What year does gift count toward annual exclusion?


N

nomail1983

For a cash-basis taxpayer who uses a calendar tax year,
in what year does a gift count toward the annual estate
exclusion: (a) the year in which the check is mailed or
delivered; or (b) the year in which the check is cashed
(i.e. clears the bank and appears on the bank statement)?

More importantly, where can I find this specified in an
authoritative document? I am looking for a pointer to a
section in an IRS Pub, the CFR or the USC.

I vaguely recall this question coming up in this forum not
too long ago. I think the answer was #b (check is cashed).

If that is the case, I need "proof" to refute an argument to
the contrary based on seemingly analogous situations. Hence
my need for a pointer to "authoritative documentation".

In IRS Pub 17, typically the date of "unconditional
delivery" is the determining factor; and if the check is
mailed, typically it is considered delivered on the date
that it is mailed.

For example, in the section "Taxes / Tests to Dedeuct Any
Tax" (p. 139), it states: "If you are a cash basis taxpayer
..... If you pay your taxes by check, the day you mail or
deliver the check is the date of payment, provided the check
is honored by the financial institution".

In the section "Contributions / When to Deduct" (p. 155), it
states: "Usually you make a contribution at the time of its
unconditional delivery. .... A check that you mail ... is
considered delivered on the date you mail it".
 
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S

Shyster1040

For a cash-basis taxpayer who uses a calendar tax year,
in what year does a gift count toward the annual estate
exclusion: (a) the year in which the check is mailed or
delivered; or (b) the year in which the check is cashed
(i.e. clears the bank and appears on the bank statement)?

Generally, the mail-box rule does not apply for federal gift
tax purposes. Instead, a gift by check is generally complete
when the check is accepted for payment, although the Tax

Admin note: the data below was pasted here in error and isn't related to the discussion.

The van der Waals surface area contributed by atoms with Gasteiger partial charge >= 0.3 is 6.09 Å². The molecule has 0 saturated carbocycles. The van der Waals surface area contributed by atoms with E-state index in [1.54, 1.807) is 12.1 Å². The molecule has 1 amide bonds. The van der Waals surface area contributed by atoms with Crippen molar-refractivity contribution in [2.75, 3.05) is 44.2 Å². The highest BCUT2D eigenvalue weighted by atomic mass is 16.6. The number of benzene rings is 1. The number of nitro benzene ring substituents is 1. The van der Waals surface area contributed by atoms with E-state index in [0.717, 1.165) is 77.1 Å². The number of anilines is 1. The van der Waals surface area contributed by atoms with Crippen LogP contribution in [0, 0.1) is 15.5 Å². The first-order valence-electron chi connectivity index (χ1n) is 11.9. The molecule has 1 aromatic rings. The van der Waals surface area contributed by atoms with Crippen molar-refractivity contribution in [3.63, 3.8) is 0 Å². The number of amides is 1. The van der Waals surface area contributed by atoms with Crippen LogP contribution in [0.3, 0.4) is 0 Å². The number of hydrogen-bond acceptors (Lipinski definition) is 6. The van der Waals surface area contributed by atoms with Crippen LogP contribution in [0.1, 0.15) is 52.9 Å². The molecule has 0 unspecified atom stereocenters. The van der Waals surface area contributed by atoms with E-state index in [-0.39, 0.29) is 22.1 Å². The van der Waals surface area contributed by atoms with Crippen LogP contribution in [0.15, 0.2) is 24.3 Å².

Court and certain circuit courts have held that completion
by acceptance for payment related back to the date of
presentment for payment (i.e., deposit with recipient's
bank) under a variant of the relation-back doctrine.

A gift is complete for federal gift tax purposes when the
donor has "so parted with dominion and control" over the
property gifted "so as to leave i`n him no power to change
its disposition, whether for his own benefit or for the
benefit of another...." Treas. Reg. 25.2511-2(a).

Generally, with respect to a gift by check, the relevant
state law controls, and the donor has not parted with
dominion and control so long as the donor can still stop
payment on the check. See, e.g., Rosano v. U.S., 245 F.3d
212 (2d Cir. 2001).

Generally, under the law of most states, a gift by check is
not complete until the check has been presented for payment
and the bank on which it is drawn has accepted it for
payment. Id.

However, in the context of gifts made inter vivos where the
checks are ultimately cashed while the donor is still
living, the Tax Court and some of the circuits have applied
a variant of the relation-back doctrine to conclude that, in
the absence of any significant delay between presentation
and payment, and provided the account on which the checks
were drawn contained sufficient funds to honor the checks at
the time of presentment, the completion of the gift apon
payment of the check relates back to the date of
presentment, and that the gift was therefore complete on the
date on which the check was presented for payment (i.e.,
typically, deposited with the recipient's bank). See, e.g.,
Metzger v. CIR, 38 F.3d 118 (4th Cir 1994). See also Estate
of Newman v. CIR, 111 T.C. 81 (1998)(explicitly indicating
that continued existence of donor in Metzger was a necessary
predicate to application of the relation-back doctrine, and
refusing to expand that doctrine to gifts made by check
where donor was not alive when the checks were ultimately
paid).

Thus, the rule appears to be, depending on the circuit to
which your case is appealable, that gifts by check, other
than gifts to charity, will be complete for federal gift tax
purposes when the check is accepted for payment by the
drawee bank.

However, depending on the circuit to which your case would
be appealable, if the donor is still alive when the checks
are ultimately paid by the bank on which drawn, then the
gift will be regarded as completed on the date the checks
were presented for payment, unless the account on which they
were drawn did not have sufficient funds to fully honor the
checks as of the date of presentment.

Hopefully the foregoing gives you some further leads on
authority and precedent you might find; without more
detailed facts, though, I cannot give any specific advise on
what the most likely outcome is in your case.
 
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N

nomail1983

Shyster1040 said:
[....] Treas. Reg. 25.2511-2(a).
[....] Rosano v. U.S., 245 F.3d 212 (2d Cir. 2001).
[....] Metzger v. CIR, 38 F.3d 118 (4th Cir 1994).
See also Estate of Newman v. CIR, 111 T.C. 81 (1998)
[....]
Hopefully the foregoing gives you some further leads on
authority and precedent you might find
Yes. Thanks so much for the legal research.
I will follow up on the citations.
 
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